Ellen put out her right hand to shake Myrna’s and did an exaggerated crane of her neck to look up into Myrna’s face. “My, you are a big one!” she said.

“So they tell me,” said Myrna.

Ellen gestured for Myrna to sit on the white sofa. The leather was luxuriously cozy, soft and strokable, but the sofa was low. Felt like her butt was on the floor. How would she ever get back up? Forget graceful.

Ellen sank deep into the matching chair. At least they were now more on the same level.

“You’re a truck driver, right?” asked Ellen.

“Yup,” said Myrna.

“Owner, operator, correct?” Ellen glanced behind the sofa and chair, gestured. The audience cheered and clapped.

Myrna turned and saw a picture of her and the Rolling Grape on a huge screen, the photo that the guy from the Portland paper took. “Yikes. That’s me all right.” She tried unsuccessfully to tuck her boots under the sofa. She was only here to help Violet, she told herself. It would be worth it. The casting director said so.

“Nice truck, Myrna. Love the color,” said Ellen. The audience cheered. “The truck’s part of your story, isn’t it? Tell us what happened.”

So Myrna did. She told about the flash from the car bumper that got her attention. About doubling back and slip-sliding down into the gully, then finding the driver dead in a flipped-over car. Then about to go for help, she’d heard a sound.

“It was a baby. Upside down in a car seat. Like this.” She leaned forward and flopped her arms like Violet hanging in the back of the car.

“Golly gee willikers. What did you do then?” asked Ellen as she stared right into Myrna’s eyes.

How could anyone’s eyes be so blue? Did eyes really come in that color? Were those eyelashes hers? Could Ellen be wearing false ones? Ellen?

“Well, what else could I do? I had to get the baby out. The only one who could keep matters from getting worse for that baby was me.”

“So wow,” said Ellen. “That was it?”

“Yup, that’s it. Last I saw the baby, she was being put in the ambulance.”

“My goodness me. You saved her life, probably. And risked your own. Did you get hurt?”

“No, not really.” Her legs and hands still had scabs The red scars hadn’t faded. She tucked her hands under her thighs.

“That’s amazing. Don’t you think so?” Ellen asked the audience who applauded and yelled. Someone started a chant: “Myrna, Myrna!”

Myrna looked at the rows of people, half smiled, nodded. She knew the studio was freezing cold but she felt hot and not just because of the lights.

Ellen signaled for the audience to quiet down. “So let’s hear the rest of the story. What happened to the baby?”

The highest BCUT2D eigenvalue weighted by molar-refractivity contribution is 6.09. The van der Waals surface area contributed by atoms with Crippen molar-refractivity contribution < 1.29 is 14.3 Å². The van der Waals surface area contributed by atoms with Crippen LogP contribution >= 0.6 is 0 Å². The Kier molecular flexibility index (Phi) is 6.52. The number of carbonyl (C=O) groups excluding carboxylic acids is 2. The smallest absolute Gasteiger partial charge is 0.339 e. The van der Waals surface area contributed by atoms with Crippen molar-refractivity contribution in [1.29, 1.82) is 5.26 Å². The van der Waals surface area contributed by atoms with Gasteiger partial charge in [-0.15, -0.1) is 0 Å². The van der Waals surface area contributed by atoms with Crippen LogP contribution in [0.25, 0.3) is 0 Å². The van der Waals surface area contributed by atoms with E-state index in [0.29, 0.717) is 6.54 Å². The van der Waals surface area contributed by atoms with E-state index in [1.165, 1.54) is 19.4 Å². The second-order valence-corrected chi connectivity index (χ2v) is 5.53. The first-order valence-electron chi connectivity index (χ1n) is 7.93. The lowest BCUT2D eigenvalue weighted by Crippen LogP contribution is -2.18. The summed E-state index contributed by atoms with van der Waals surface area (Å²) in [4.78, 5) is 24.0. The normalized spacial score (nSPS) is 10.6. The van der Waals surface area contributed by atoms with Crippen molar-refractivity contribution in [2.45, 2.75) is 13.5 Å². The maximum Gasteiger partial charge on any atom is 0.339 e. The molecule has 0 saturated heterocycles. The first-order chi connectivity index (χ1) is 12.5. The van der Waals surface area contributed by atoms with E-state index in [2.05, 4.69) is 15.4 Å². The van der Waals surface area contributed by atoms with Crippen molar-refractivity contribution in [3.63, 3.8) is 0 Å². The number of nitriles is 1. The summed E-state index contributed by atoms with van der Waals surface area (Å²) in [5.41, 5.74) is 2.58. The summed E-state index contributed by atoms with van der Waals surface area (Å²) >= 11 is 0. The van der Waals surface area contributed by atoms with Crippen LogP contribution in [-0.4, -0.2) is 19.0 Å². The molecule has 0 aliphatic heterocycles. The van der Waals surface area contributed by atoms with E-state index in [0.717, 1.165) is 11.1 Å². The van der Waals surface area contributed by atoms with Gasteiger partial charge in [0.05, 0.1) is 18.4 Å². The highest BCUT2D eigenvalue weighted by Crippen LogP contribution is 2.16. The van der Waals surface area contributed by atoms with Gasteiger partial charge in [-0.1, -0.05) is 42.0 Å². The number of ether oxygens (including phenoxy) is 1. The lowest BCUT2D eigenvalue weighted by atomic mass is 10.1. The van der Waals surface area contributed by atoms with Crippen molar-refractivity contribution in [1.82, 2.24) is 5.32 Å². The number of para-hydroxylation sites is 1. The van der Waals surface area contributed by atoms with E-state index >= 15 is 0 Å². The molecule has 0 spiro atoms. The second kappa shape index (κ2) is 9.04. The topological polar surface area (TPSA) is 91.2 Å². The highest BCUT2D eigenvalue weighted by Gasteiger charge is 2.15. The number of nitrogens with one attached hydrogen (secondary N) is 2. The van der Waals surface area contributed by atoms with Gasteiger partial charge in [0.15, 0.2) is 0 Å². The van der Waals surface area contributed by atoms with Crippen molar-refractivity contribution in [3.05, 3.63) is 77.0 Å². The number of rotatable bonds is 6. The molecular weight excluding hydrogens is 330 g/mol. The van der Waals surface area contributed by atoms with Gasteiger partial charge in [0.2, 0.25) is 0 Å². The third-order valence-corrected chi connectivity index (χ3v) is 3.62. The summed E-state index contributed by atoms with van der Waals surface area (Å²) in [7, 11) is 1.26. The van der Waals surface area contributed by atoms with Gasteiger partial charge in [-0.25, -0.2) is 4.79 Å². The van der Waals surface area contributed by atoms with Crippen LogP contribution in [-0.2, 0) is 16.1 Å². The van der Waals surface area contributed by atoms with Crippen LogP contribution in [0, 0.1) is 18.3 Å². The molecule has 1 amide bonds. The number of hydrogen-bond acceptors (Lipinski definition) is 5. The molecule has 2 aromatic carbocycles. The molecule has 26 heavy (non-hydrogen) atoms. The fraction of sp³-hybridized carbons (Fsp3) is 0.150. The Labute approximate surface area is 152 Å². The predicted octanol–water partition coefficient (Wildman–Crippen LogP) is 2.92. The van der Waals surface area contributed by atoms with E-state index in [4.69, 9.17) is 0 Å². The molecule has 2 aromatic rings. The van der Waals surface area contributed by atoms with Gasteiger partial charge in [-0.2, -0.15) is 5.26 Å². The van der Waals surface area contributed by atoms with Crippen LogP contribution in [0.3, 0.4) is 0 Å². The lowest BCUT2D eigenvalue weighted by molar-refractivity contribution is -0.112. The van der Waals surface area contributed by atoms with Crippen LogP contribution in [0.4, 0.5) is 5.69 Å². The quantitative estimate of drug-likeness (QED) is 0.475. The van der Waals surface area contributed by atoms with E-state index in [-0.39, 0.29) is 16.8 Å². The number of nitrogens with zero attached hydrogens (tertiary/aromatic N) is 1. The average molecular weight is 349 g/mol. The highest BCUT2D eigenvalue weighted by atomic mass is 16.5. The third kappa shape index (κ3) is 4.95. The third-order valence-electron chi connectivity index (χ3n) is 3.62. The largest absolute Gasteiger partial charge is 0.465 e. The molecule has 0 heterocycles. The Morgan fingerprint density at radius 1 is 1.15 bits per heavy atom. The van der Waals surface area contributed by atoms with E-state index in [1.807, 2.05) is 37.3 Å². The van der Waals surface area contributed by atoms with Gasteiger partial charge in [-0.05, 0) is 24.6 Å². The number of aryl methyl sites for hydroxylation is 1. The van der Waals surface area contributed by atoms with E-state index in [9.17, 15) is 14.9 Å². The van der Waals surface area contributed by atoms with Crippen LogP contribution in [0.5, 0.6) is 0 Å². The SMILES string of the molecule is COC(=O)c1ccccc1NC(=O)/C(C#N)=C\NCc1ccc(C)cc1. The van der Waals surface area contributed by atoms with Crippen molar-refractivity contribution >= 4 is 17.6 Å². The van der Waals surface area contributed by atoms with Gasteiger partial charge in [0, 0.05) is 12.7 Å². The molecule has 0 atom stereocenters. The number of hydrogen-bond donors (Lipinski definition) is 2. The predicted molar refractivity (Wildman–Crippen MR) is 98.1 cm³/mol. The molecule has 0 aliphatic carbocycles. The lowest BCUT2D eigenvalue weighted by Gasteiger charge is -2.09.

“The policeman called the next day and told me she was fine, except for a bruise. But now her daddy’s dead. She’s with her mother now, but they’ll be needing lots of help.”

“You haven’t seen her since then? You haven’t met the mother?”

“Nope, don’t know the family. The cop said the baby’s name is Violet, though.” She shifted on the sofa.

“That ER visit probably cost. I know ambulances do.”

“Goodness me,” said Ellen. “That’s true. Accidents are pricy. So tell us. Would you like to see baby Violet again sometime?”

Myrna started, looked at the audience again and then at Ellen. “Well, yeah, I guess so. She was a real cutie. Don’t know how I’d do that though. Wouldn’t want to intrude.”

“What would you say to, like, right now?” said Ellen. She smiled wide then winked at the crowd. The audience screamed and clapped.

Myrna didn’t know what they were so excited about, but they gaped and pointed behind her. Ellen stood. Myrna heaved herself up from the low-slung sofa.

A woman walked towards her carrying a baby. A happy, healthy Violet, clean and in a ruffly lilac dress.

Myrna then had the oddest feeling of dread. She liked to know what was about to happen or at least have an inkling. This was a surprise, and she wasn’t ready. She was horrified to feel a prickling behind her eyes, familiar now since she rescued Violet.

The woman pressed the baby towards Myrna. She wrapped her arms around Violet, wanted to sink her face into Violet’s neck, inhale the baby smells, maybe even cry. But Myrna didn’t allow herself to do any of those things. Mostly she didn’t want to scare the little sweetie.

Violet pressed her hands against Myrna’s chest, leaned back, and stared.

“Hello, baby,” Myrna said.